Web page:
Does information about the disproportionate burden of COVID-19 on blacks and whites affect views of policy proposals?

Last registered on July 09, 2021

Pre-Trial

Trial Information

General Information

Title
Does information about the disproportionate burden of COVID-19 on blacks and whites affect views of policy proposals?
RCT ID
AEARCTR-0007458
Initial registration date
April 01, 2021

Initial registration date is when the trial was registered.

It corresponds to when the registration was submitted to the Registry to be reviewed for publication.

First published
April 06, 2021, 6:22 AM EDT

First published corresponds to when the trial was first made public on the Registry after being reviewed.

Last updated
July 09, 2021, 10:40 AM EDT

Last updated is the most recent time when changes to the trial's registration were published.

Locations

Region

Primary Investigator

Affiliation
Duke University

Other Primary Investigator(s)

PI Affiliation
Duke University
PI Affiliation
Duke University
PI Affiliation
St. Cloud State University
PI Affiliation
Drexel University

Additional Trial Information

Status
Completed
Start date
2021-03-12
End date
2021-04-05
Secondary IDs
Abstract
In this survey experiment, we expose one third of respondents to information about COVID-19 cases and deaths in four states where a disproportionate share falls on whites; one third of respondents view similar information collected from four states where a disproportionate share of cases and deaths fall on black residents. The remaining share of respondents constitute the control group and they see information that is not disaggregated by race. All respondents are subsequently asked about their views on 12 policy proposals that include redistributive policies (on wealth taxes, income taxes, unemployment benefits), public health measures (whether to reopen businesses), support for small businesses and large corporations, and vaccine priority. The research question we seek to answer in this experiment is whether respondents differ significantly in their responses to these policy proposals based on the information they receive about the burden of COVID-19 cases and deaths.
External Link(s)

Registration Citation

Citation
Ali, Omer et al. 2021. "Does information about the disproportionate burden of COVID-19 on blacks and whites affect views of policy proposals?." AEA RCT Registry. July 09. https://doi.org/10.1257/rct.7458-2.0
Sponsors & Partners

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Experimental Details

Interventions

Intervention(s)
In this survey experiment, we expose one third of respondents to information about COVID-19 cases and deaths in four states where a disproportionate share falls on whites; one third of respondents view similar information collected from four states where a disproportionate share of cases and deaths fall on black residents. The remaining share of respondents constitute the control group and they see information that is not disaggregated by race. All respondents are subsequently asked about their views on 12 policy proposals that include redistributive policies (on wealth taxes, income taxes, unemployment benefits), public health measures (whether to reopen businesses), support for small businesses and large corporations, and vaccine priority. The research question we seek to answer in this experiment is whether respondents differ significantly in their responses to these policy proposals based on the information they receive about the burden of COVID-19 cases and deaths.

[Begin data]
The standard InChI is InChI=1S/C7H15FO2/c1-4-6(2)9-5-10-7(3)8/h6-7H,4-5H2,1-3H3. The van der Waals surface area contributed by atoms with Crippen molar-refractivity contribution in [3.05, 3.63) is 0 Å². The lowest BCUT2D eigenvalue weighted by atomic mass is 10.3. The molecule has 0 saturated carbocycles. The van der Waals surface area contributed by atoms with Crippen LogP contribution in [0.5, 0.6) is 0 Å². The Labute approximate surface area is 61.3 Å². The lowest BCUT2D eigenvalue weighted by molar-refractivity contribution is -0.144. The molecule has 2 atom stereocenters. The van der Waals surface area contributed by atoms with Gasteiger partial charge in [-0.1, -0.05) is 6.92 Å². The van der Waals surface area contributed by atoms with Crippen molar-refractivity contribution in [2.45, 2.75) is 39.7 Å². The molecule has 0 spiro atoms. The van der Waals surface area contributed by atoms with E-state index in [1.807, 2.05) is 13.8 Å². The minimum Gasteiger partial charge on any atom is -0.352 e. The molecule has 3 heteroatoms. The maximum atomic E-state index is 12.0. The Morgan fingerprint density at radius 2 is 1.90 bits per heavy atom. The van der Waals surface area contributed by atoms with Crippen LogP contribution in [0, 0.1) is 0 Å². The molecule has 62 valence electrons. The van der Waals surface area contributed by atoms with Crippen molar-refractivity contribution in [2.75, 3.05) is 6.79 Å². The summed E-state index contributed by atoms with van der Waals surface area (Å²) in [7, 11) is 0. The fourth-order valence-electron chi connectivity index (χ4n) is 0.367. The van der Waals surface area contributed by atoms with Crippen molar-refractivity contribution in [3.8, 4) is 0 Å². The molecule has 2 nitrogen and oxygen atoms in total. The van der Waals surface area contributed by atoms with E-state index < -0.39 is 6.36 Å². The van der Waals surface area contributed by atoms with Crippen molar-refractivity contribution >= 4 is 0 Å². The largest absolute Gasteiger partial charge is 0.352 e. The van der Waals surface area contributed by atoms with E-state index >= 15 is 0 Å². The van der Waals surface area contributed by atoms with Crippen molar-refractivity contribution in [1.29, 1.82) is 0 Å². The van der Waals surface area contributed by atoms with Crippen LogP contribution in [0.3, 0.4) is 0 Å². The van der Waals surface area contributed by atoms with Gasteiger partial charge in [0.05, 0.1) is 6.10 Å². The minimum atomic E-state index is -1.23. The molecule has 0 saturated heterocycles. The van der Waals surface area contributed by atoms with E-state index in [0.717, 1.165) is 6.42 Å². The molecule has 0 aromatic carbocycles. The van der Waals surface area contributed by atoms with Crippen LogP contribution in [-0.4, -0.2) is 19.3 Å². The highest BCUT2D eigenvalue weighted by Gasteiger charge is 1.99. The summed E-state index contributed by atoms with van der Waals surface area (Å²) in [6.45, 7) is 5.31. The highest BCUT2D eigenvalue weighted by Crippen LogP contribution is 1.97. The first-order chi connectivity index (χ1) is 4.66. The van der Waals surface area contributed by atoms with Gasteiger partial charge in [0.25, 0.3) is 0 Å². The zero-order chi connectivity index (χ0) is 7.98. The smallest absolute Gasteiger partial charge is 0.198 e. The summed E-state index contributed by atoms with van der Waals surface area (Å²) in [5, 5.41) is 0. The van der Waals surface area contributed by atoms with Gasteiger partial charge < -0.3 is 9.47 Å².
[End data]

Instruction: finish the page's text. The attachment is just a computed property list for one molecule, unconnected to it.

Intervention Start Date
2021-03-12
Intervention End Date
2021-04-05

Primary Outcomes

Primary Outcomes (end points)
Agreement with each of 12 policy proposals.
Primary Outcomes (explanation)
For each policy proposal, an agreement variable will be constructed by grouping "strongly agree" with "somewhat agree".

Secondary Outcomes

Secondary Outcomes (end points)
Disagreement with each of 12 policy proposals.
Secondary Outcomes (explanation)
A disagree variable will be constructed by grouping "strongly disagree" and "somewhat disagree".

Experimental Design

Experimental Design
In an online survey, we expose one third of respondents to information about COVID-19 cases and deaths in four states where a disproportionate share falls on white residents; one third of respondents view similar information collected from four states where a disproportionate share of cases and deaths fall on black residents. The remaining share of respondents constitute the control group and they see information that is not disaggregated by race. All respondents are subsequently asked about their views on 12 policy proposals that include redistributive policies (on wealth taxes, income taxes, unemployment benefits), public health measures (whether to reopen businesses), support for small businesses and large corporations, and vaccine priority.
Experimental Design Details
Randomization Method
Randomization is done by a computer.
Randomization Unit
Individual
Was the treatment clustered?
No

Experiment Characteristics

Sample size: planned number of clusters
N/A
Sample size: planned number of observations
1800 individuals
Sample size (or number of clusters) by treatment arms
Roughly 600
Minimum detectable effect size for main outcomes (accounting for sample design and clustering)
Supporting Documents and Materials

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IRB

Institutional Review Boards (IRBs)

IRB Name
Duke University IRB
IRB Approval Date
2020-10-06
IRB Approval Number
2021-0001
Analysis Plan

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Post-Trial

Post Trial Information

Study Withdrawal

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Intervention

Is the intervention completed?
No
Data Collection Complete
Data Publication

Data Publication

Is public data available?
No

Program Files

Program Files
Reports, Papers & Other Materials

Relevant Paper(s)

Reports & Other Materials